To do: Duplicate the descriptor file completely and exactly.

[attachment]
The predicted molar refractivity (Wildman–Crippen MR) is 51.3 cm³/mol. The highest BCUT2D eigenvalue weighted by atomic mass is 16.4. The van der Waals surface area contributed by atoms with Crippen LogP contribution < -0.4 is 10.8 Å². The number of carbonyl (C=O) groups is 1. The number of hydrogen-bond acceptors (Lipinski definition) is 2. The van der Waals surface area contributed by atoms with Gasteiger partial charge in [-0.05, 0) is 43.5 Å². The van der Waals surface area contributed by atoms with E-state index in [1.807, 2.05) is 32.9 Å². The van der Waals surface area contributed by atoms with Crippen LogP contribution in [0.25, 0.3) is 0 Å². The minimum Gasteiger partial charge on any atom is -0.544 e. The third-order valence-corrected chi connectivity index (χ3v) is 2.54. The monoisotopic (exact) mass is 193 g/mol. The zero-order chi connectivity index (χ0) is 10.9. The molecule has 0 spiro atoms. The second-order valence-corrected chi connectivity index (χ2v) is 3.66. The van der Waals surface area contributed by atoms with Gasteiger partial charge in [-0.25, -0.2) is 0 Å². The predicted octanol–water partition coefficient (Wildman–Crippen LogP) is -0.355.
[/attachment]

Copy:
The predicted molar refractivity (Wildman–Crippen MR) is 51.3 cm³/mol. The highest BCUT2D eigenvalue weighted by atomic mass is 16.4. The van der Waals surface area contributed by atoms with Crippen LogP contribution < -0.4 is 10.8 Å². The number of carbonyl (C=O) groups is 1. The number of hydrogen-bond acceptors (Lipinski definition) is 2. The van der Waals surface area contributed by atoms with Gasteiger partial charge in [-0.05, 0) is 43.5 Å². The van der Waals surface area contributed by atoms with E-state index in [1.807, 2.05) is 32.9 Å². The van der Waals surface area contributed by atoms with Crippen LogP contribution in [0.25, 0.3) is 0 Å². The minimum Gasteiger partial charge on any atom is -0.544 e. The third-order valence-corrected chi connectivity index (χ3v) is 2.54. The monoisotopic (exact) mass is 193 g/mol. The zero-order chi connectivity index (χ0) is 10.9. The molecule has 0 spiro atoms. The second-order valence-corrected chi connectivity index (χ2v) is 3.66. The van der Waals surface area contributed by atoms with Gasteiger partial charge in [-0.25, -0.2) is 0 Å². The predicted octanol–water partition coefficient (Wildman–Crippen LogP) is -0.355.